‘It can save your life’: Halifax man advocates for genetic testing
HALIFAX – There is a silent killer in Tim Westhaver’s family, but it is one that he has known about for years, thanks to genetic testing.
Westhaver, 56, has lost many family members unexpectedly during his lifetime. His mother died when he was six weeks old, his oldest brother passed away as an adult and two nephews have also died suddenly.
Family members chalked it up to a familial trait but no one knew whether they could or would fall victim to it.
25 years ago, Westhaver experienced heart complications, an event that began his journey to discovering what was going on in his family.
Westhaver, who was a runner, was feeling shortness of breath, dizziness and nausea. Doctors didn’t understand because the Halifax man was otherwise healthy.
“They said ‘Yeah you have a very strange heart but it seems to be working mostly’,” he said.
Then 10 years ago, Westhaver decided to undergo genetic testing and learned he had two genetic markers for hypertrophic cardiomyopathy, HCM.
HCM is inherited and is caused by abnormal genes that cause the heart muscle to thicken, thereby making it more difficult for the heart to pump blood. There are often few symptoms but it can cause sudden cardiac death.
“In a very strange way to be diagnosed with something like this, it was a relief,” he said.
“I had spent many years with palpitations and shortness of breath and other cardiac symptoms that were unexplained.”
Explaining the unexplained
Amy Crowley, a genetic counsellor at the IWK Health Centre, said interest in genetic testing has been on the rise the last few years. Genetic counsellors talk to patients about his or her medical history as well as their family’s history.
“[We] decide with them whether or not they want to pursue any type of testing or obtain any more information and really try to help people make decisions that are best for themselves,” she said.
Crowley said she sees patients who have concerns about their pregnancy, their family’s history with cancer or a variety of cardiac concerns. Those findings have implications not only for the patient but his or her immediate and extended family.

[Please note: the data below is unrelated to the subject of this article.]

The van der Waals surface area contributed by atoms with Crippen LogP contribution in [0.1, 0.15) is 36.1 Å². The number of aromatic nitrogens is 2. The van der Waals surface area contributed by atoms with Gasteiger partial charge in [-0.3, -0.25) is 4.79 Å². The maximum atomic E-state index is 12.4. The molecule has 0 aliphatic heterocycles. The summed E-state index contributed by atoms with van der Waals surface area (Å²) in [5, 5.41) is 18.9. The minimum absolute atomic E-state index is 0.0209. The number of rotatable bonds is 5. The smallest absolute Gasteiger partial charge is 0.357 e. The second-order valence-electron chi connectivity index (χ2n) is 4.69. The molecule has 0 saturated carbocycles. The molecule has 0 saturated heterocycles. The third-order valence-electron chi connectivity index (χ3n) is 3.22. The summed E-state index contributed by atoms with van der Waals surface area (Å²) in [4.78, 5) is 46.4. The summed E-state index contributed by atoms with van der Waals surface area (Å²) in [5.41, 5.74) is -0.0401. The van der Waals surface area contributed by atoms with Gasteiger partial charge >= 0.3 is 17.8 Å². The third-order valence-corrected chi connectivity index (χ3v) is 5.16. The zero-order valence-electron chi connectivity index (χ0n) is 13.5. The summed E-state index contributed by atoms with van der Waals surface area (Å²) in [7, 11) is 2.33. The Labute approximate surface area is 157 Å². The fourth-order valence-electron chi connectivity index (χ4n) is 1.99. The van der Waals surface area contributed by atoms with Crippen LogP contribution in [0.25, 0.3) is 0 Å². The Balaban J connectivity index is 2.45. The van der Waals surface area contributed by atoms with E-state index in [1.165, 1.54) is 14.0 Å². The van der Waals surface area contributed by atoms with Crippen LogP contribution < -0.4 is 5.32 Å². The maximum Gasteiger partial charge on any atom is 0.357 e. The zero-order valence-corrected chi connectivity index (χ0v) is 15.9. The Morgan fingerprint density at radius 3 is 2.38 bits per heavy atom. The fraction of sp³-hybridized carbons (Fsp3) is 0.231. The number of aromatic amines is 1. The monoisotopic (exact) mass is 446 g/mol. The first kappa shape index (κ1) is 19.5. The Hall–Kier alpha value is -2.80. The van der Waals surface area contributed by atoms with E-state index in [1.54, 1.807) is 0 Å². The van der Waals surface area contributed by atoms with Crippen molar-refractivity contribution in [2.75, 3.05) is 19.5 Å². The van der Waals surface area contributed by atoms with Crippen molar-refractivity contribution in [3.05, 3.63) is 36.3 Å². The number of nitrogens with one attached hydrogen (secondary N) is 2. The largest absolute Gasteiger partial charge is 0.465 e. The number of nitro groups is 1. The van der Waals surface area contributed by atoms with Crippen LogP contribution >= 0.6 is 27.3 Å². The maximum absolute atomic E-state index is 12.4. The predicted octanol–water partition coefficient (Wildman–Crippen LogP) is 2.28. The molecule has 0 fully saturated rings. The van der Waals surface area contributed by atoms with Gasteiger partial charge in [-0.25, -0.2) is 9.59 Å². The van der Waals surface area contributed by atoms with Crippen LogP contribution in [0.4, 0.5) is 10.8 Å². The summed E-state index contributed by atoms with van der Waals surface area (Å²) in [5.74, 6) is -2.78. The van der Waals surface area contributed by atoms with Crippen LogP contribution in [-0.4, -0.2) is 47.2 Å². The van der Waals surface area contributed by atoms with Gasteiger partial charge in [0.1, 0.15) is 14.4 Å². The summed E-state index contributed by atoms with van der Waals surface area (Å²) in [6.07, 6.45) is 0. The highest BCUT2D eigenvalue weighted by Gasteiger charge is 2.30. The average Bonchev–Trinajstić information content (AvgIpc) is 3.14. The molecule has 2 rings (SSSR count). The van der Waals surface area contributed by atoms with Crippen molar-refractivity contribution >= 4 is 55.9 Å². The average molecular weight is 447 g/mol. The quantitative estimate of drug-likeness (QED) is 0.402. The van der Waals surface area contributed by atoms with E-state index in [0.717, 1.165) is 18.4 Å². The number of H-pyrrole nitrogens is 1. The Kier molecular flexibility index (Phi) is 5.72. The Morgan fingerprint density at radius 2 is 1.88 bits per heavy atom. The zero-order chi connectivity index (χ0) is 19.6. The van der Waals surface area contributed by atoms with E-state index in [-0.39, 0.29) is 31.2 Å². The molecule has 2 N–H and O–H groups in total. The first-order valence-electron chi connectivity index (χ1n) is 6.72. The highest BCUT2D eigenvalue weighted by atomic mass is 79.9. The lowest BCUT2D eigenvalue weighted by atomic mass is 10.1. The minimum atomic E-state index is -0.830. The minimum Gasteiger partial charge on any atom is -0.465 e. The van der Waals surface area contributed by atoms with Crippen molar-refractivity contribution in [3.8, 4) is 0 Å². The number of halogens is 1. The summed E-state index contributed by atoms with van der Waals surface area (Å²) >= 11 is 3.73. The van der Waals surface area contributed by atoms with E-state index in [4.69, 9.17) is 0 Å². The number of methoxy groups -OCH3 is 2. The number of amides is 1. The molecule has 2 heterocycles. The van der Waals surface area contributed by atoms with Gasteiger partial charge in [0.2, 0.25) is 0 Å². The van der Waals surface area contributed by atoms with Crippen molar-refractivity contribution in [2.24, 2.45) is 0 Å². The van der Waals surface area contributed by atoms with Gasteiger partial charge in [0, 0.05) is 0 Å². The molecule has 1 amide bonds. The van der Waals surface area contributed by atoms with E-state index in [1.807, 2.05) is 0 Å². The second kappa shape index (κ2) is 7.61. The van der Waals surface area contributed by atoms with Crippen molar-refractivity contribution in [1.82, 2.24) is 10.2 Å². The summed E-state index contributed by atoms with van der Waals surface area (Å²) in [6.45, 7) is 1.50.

“There may be a sudden death in their family and they’re wondering if another individual in their family could be at-risk for that as well,” she said.
“We can identify family members who are at-risk to also develop this condition. The nice thing is we can also identify family members who aren’t at-risk. Let’s say someone has four children. We may find out two of their children are at an increased risk to develop that condition but the other two aren’t.”
Crowley said counsellors do not push patients to get testing; she said they provide patients with the information and awareness to make that decision for themselves.
“It is a very personal choice. Some people choose not to pursue testing. They decide they’re comfortable with the risks they have now and they decide not to go any further,” she said.
“For some people, they live a large part of their life with an assumption that something is going to happen to them or isn’t going to happen to them and that really defines how they see themselves.”
If someone decides to pursue genetic testing, Crowley said the testing involves a referral from a family doctor and taking a blood sample.
Testing can save lives
He said his family’s sudden deaths had caused him to be looking over his shoulder but he said genetic testing has taken that burden away.
Westhaver has since retired, had surgery to implant an ICD to monitor his heart’s structure and electricity and takes medication.
He said those who may be thinking of genetic testing should reach out to a genetic counsellor.
“It can save your life, your children’s lives, your uncle’s life or anybody that’s related to you,” he said.